Heading into the 2011 season, the personnel at Kansas would seem to be much better suited for this type of scheme in the trenches. While they lack that traditional physical ideal at nose tackle, it isn't an absolute necessity in order to be effective. As long as he is capable of occupying two blockers, it doesn't matter what he weighs.
Enter John Williams. The junior had a great spring and is following it up with an even better fall camp.
"He was one of those guys that was a 330-pound guy at one time, that realized he wasn't athletic enough to play that heavy, and began the process of getting down to 300," Shealy said. "At 300 he actually stayed there for a little while, then became a 285-290-pound guy, which is probably where he'll play this year."
Though depth at nose tackle isn't as bountiful, Williams should be aided by a plethora of capable of ends, most of whom are closer to that ideal size. Sophomores Keba Agostinho, Lewandowski and Kevin Young will all figure heavily into the rotation, while senior Richard Johnson Jr. is the most likely candidate to aid Williams at the nose. Freshmen ends Julius Green and Ben Goodman are also candidates for playing time.
Which brings us to the linebackers.
Linebackers in the 3-4 have a different set of responsibilities than their 4-3 counterparts. The linebacking corps in this system is comprised of two components - a pair of inside linebackers (ILB) and a pair of outside linebackers (OLB).
In the 3-4, ILBs are expected to be physically cut from a mold not so different from that of the traditional middle linebacker. With perhaps a somewhat greater emphasis on speed, they typically play at a standard depth off the line of scrimmage and still must be able to take on an offensive lineman or fullback without being overwhelmed. Between the tackles, these are the guys making the plays.
The OLBs, on the other hand, are usually required to be more versatile. Hunting the ball carrier, dropping back into pass coverage and - perhaps most importantly - providing a pass-rushing presence all fall under their purview. Physically, they can be a little more diverse, though speed is typically at a premium.
The Jayhawks look to have more than their fair share of talent and depth at linebacker this season, a stark contrast from a year ago, thanks to newly-arrived JUCO talent, players returning from injury, transfers becoming eligible and, yes, talented freshmen. While they might not be heavy on experience, the athleticism upgrade can help bridge that gap.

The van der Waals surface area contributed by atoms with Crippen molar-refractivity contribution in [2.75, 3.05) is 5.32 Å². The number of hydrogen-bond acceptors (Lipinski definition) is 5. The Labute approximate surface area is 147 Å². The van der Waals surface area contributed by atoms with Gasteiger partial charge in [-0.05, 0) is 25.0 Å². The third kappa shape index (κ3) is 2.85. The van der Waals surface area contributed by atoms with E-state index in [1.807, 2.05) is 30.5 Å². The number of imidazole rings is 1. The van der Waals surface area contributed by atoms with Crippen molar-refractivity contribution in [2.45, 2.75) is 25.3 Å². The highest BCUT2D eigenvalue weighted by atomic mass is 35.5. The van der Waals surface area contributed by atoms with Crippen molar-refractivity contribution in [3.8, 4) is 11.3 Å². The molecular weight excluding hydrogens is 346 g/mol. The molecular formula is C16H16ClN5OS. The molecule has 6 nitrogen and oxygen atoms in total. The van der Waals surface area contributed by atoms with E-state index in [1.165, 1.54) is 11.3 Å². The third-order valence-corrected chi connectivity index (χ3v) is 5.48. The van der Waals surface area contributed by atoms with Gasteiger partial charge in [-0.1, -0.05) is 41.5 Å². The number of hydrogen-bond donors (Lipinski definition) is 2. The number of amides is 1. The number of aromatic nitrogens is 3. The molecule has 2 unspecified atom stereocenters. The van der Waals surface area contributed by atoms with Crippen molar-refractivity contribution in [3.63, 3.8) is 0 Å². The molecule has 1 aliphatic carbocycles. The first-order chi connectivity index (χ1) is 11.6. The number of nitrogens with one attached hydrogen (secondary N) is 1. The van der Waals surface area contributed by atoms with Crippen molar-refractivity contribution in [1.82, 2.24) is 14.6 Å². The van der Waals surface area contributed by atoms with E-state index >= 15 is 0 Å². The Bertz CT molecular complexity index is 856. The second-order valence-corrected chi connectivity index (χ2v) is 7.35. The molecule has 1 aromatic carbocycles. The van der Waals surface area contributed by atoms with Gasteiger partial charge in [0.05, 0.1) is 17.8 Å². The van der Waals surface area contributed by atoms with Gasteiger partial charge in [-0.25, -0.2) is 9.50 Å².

Manning the inside spots Kansas will have sophomore Buffalo transfer Darius Willis - a highly-touted prep prospect who converted from quarterback to linebacker while playing for Head Coach Turner Gill two years ago - and senior Steven Johnson. Freshman Colin Garrett might be a little undersized at 215 pounds, but his 6-foot-1 frame still has plenty of room to grow and he's made such an impression in camp that he'll likely be called upon to provide depth right away.
Johnson started all 12 games at outside linebacker last season, recording 95 tackles, before bulking up during the summer for the shift to the inside. Now 6-foot-1 and 240-pounds, he's been as impressive as any defensive player during fall camp.
"I'll tell you what, it's phenomenal the growth that's occurred in Steve Johnson as a football player," Shealy asid. "And we've got a few others, but I mention him just because it seems as if every practice he does something that we just kind of say 'Wow.'"
On the outside, the options are more numerous.
First and foremost, of course, is Toben Opurum. The junior running-back-turned-linebacker-turned-defensive-end made a splash at the end of 2010 as a rush end with essentially no formal training at the position. At the program's Aug. 9 Media Day event, it was revealed he had shifted back to outside linebacker in the new alignment, and from the sounds of things the coaches plan to use him much as Texas A&M used Von Miller, and the Kansas City Chiefs use Tamba Hali.
That is to say, there's an awful lot they can do with someone possessing his combination of size (6-foot-2, 240-pounds) and athleticism when it comes to creating mismatches and wreaking havoc in opposing backfields.
According to Shealy, Opurum is only scratching the surface of how good he can be.
"What we want to do is take advantage of the guy," he explained. "We're going to play against some really good offensive linemen, and we're going to play against some teams that may have a weak link in there. We want to have the flexibility of taking Toben and maybe moving around a little bit, and create a match-up (problem)."
Opposite him looks to be junior college transfer Akintunde "Tunde" Bakare. At 5-foot-10, 220-pounds - and owning a 4.5-second 40-yard dash - Bakare plays like a guided missile with his speed, agility and love for delivering devastating hits.